Photo: public domain
Mitochondria serve as the main source of energy production in our cells, and endurance exercise is generally known to improve the function of mitochondria. However, the benefits of exercise in patients with primary mitochondrial diseases, which are heterogeneous and caused by a variety of genetic mutations, were largely unknown.
In a new study, researchers at Children’s Hospital of Philadelphia (CHOP) demonstrated that the benefits of endurance exercise can vary based on the type of mutation involved in mitochondrial disease, and while the benefits of exercise outweigh the risks, the mitochondrial genetic status of patients should be taken into consideration when recommending exercise as therapy. The findings were published online today by the Proceedings of the National Academy of Sciences.
Primary mitochondrial diseases represent the most prevalent inherited metabolic disorders, affecting approximately 1 in every 4,200 people. These disorders can be caused by hundreds of different mutations in the nuclear DNA (DNA within our cells) or mitochondrial DNA (mtDNA, or the DNA within the mitochondria within our cells). Universal treatments for these patients are limited. However, endurance exercise has been shown to improve mitochondrial function in healthy people and reduce the risk of developing secondary metabolic disorders like diabetes or neurodegenerative diorders.
However, these recommendations were based on healthy people without primary mitochondrial disease. Therefore, researchers wanted to determine effectiveness for these patients and whether they are actually benefitting from endurance exercise.
“There was not a concensus among clinicians who see patients with mitochondrial disease whether endurance exercise truly offers benefits,” said Patrick Schaefer, PhD, a postdoctoral fellow at the Center for Mitochondrial and Epigenomic Medicine at CHOP and first author of the study. “Exercise helps create more mitochondria, but if those mitochondria still have the mutations associated with primary mitochondrial disease, there is a chance that exercise may put some patients at risk.”
Because of the heterogeneity of primary mitochondrial disease among patients, the researchers used animal models to study five mutations responsible for the disease. The goal of the study was to determine the relationship between mitochondrial mutations, endurance exercise response, and the underlying molecular pathways in these models with distinct mitochondrial mutations.
The study found that endurance exercise had different impacts on the models depending on the mutation involved. Exercise improved response in the model with the mtDNA ND6 mutation in complex I. The model with a CO1 mutation affecting complex IV showed significantly fewer positive effects related to exercise, and the model with a ND5 complex 1 mutation did not respond to exercise at all. In the model that was deficient in nuclear DNA Ant1, endurance exercise actually worsened cardiomyopathy.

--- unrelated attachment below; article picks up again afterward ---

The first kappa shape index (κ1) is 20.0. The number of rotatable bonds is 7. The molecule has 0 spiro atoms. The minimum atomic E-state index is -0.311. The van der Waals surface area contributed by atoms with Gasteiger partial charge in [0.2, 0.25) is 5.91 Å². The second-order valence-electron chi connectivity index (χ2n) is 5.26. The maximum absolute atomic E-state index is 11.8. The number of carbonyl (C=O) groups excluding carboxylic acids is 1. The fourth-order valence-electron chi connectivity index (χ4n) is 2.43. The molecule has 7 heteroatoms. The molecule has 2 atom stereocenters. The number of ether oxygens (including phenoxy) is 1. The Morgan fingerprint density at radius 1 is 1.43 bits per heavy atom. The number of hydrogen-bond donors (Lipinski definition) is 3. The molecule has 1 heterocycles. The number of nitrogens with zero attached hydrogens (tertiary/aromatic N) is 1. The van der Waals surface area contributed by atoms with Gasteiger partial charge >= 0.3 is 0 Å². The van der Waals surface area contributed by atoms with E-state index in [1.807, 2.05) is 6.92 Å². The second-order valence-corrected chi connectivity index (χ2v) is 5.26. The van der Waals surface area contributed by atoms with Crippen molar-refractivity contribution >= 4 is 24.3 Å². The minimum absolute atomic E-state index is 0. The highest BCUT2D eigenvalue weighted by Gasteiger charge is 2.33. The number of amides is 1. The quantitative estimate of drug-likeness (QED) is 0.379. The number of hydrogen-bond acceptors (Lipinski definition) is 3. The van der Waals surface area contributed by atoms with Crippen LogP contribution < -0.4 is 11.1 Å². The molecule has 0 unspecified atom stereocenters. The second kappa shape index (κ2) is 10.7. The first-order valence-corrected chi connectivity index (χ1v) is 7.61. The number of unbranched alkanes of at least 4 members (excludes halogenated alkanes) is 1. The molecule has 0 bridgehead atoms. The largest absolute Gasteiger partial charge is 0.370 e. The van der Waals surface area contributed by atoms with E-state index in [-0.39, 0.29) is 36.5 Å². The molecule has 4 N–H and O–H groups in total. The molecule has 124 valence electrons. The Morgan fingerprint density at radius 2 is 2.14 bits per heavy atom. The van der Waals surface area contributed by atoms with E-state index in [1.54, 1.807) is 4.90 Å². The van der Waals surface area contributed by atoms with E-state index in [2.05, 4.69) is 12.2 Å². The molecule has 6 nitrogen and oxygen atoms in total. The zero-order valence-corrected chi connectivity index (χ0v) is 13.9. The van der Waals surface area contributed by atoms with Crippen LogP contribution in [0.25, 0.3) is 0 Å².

Additionally, the researchers were able to correlate the gene expression profile of skeletal muscle and heart in the model with exercise response and identified oxidative phosphorylation, amino acid metabolism, and cell cycle regulation as key pathways in exercise response, suggesting how the model might be adapted to study exercise responses in humans with primary mitochondrial disease.
Despite mixed responses of the models used in this study, the authors note that the benefits of exercise outweigh the risks in most cases. However, the physical and mitochondrial status of the patient should be taken into account when recommending therapeutic exercises. Additionally, the study could help researchers identify biomarkers and pathways to help predict the mitochondrial response to exercise both in mitochondrial patients and the healthy population harboring different mitochondrial haplogroups.
“This work is of fundamental importance in demonstrating that individuals with different mitochondrial bioenergetics will respond differently to endurance exercise,” said senior study author Douglas C. Wallace, PhD, director of the Center for Mitochondrial and Epigenomic Medicine at CHOP and the Michael and Charles Barnett Endowed Chair in Pediatric Mitochondrial Medicine and Metabolic Diseases. “This is of broad relevance to individuals ranging from athletes to patients with mitochondrial disease, and everyone in between.”